Jackie Curtis wrote the underground hit Vain Victory: The Vicissitudes of the Damned. “La MaMa to me was an acknowledgment that we kind of made it,” recalled Tony Zanetta. “It was very respectable. So if Jackie Curtis did Vain Victory there, it was taken seriously, even though it was a total mess.” The show featured Curtis alongside a star-studded downtown cast that included Candy Darling, Holly Woodlawn, Taylor Mead, Mario Montez, and Agosto Machado, among many others. Vain Victory was Machado’s first Off-Off-Broadway show, even though he had been hanging around the scene throughout the 1960s. “It never occurred to me that I would cross the footlights, but with the encouragement of Jackie Curtis I suddenly was on the other side, and people were so welcoming,” he said. “I couldn’t understand why, because I don’t sing, dance, or act—and yet it was like, ‘Be part of our show!’ ” Eric Emerson and his band the Magic Tramps played Vain Victory’s backing music, and the glitter-slathered frontman had his own solo number as a naked cowboy, wearing little more than chaps. “There was glitter all over his pubic hair and what have you,” Machado said. “He was not self-conscious about nudity because he had done that in Warhol films.” Darling performed as a wheelchair-bound mermaid who was sad about having a tail but no legs (Woodlawn took that role after Darling left Vain Victory, accidentally rolling over the edge of the stage and into the audience during her first night as the mermaid).
From Chapter 21 of The Downtown Pop Underground — order online, or from a local independent bookstore
By the early 1970s, many downtown artists were taken by video—including playwright Harry Koutoukas, who turned 87 Christopher Street’s fire escapes into a staging area captured by Global Village’s trusty Portapaks. For Suicide Notations, Koutoukas conscripted his neighbor Lisa Jane Persky in her New York debut as an actress. If Off-Off-Broadway opened its doors to nonprofessionals, Suicide Notations was more like Off-Off-Off-Broadway. Persky’s mother let Koutoukas use the fire escape on the front of her apartment for the actors to shout their lines, and other scenes took place on her neighbor James Hall’s fire escape directly above them. Persky played the Girl in Gown—wearing her own exotic long yellow dress with red moons and stars—and Hall was the Sleepwalking Poet. Koutoukas stole the show as Louis XIV, wearing a crown and a gaudy silk bathrobe, complemented with feathers, beads, and glitter. “I didn’t think about Suicide Notations as being in a play,” Persky said. “It was just an off-the-cuff kind of thing—like a Happening, really. We had a dress rehearsal, which was a performance for the street, because we knew we were going to shoot it on video.” It was taped by Rudi Stern, who cofounded Global Village and had previously produced light shows for LSD guru Timothy Leary. When Stern shot it at night, he lit up the fire escapes on all six floors and ran the master switchboard in Persky’s apartment. “My friend on the street,” Hall recalled, “he threw his crutches in front of a bus to stop the bus so we could shoot a scene.” Taylor Mead, Ronald Tavel, and Jackie Curtis were also cast for the video production (though Curtis ended up being a no-show).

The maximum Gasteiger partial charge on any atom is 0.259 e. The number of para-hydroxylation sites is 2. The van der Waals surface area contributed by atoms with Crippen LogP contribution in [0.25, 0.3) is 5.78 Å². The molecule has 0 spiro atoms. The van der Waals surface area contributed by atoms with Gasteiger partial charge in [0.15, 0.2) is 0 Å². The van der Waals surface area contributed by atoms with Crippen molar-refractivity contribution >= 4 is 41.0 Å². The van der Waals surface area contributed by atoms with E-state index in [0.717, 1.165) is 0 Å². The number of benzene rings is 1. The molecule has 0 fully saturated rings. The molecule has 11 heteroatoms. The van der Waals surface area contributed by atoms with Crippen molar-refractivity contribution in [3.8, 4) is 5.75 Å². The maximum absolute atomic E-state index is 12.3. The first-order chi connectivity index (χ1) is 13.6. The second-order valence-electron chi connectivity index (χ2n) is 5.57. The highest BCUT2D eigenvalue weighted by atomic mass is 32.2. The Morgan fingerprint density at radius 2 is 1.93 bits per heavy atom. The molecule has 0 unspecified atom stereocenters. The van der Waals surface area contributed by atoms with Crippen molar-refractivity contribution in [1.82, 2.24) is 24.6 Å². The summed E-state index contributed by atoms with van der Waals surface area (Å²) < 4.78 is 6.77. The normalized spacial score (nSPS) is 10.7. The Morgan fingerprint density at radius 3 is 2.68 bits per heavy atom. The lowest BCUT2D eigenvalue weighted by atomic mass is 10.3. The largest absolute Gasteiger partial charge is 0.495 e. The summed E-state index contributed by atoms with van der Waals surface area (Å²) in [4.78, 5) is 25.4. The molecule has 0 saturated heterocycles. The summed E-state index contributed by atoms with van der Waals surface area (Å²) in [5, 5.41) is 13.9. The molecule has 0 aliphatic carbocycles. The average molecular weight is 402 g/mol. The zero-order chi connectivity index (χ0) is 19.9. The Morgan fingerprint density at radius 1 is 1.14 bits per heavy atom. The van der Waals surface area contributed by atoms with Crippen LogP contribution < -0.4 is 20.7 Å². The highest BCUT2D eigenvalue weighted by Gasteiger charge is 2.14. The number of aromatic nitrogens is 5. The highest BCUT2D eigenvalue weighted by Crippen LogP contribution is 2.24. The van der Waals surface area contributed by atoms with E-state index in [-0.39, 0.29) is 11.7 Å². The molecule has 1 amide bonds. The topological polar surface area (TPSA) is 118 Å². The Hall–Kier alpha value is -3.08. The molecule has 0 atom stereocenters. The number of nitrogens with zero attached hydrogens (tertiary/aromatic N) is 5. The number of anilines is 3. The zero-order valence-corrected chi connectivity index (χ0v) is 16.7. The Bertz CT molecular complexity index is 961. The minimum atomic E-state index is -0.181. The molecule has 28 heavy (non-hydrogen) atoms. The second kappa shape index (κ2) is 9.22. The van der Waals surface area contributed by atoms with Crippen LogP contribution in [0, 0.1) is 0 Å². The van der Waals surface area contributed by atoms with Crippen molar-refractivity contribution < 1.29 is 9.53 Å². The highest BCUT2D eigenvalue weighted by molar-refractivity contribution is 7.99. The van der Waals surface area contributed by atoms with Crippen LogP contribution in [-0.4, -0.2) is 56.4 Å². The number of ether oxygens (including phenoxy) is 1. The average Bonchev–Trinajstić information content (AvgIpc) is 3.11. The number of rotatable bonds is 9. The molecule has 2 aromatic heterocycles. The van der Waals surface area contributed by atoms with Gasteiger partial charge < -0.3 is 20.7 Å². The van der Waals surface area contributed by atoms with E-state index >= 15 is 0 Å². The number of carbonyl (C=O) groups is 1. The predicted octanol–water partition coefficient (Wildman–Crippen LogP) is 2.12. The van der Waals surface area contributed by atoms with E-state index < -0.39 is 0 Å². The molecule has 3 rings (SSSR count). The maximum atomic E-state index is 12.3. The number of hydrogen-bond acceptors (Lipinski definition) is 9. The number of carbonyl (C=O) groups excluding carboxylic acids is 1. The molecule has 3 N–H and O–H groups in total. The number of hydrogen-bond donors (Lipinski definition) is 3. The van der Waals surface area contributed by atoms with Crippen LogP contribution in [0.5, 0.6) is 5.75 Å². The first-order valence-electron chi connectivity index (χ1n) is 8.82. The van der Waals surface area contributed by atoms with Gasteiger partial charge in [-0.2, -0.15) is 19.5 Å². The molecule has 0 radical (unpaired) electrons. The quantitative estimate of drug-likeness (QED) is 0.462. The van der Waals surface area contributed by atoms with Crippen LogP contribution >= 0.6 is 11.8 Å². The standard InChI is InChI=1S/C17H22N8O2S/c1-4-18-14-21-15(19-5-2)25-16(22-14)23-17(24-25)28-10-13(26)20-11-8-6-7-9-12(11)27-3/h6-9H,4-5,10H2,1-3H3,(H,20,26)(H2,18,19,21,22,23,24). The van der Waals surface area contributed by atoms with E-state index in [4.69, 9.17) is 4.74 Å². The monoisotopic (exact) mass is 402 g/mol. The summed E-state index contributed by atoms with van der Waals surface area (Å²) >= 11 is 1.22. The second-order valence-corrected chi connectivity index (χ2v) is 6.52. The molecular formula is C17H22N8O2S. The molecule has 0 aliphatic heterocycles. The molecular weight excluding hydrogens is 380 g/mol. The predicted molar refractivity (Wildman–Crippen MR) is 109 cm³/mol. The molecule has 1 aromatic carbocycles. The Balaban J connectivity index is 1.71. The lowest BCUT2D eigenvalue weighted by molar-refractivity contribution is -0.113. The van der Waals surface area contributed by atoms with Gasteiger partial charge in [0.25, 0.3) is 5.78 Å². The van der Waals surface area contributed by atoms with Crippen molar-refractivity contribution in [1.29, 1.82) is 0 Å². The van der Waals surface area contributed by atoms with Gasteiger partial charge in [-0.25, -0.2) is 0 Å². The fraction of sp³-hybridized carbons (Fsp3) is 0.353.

From Chapter 28 of The Downtown Pop Underground — order online, or from a local independent bookstore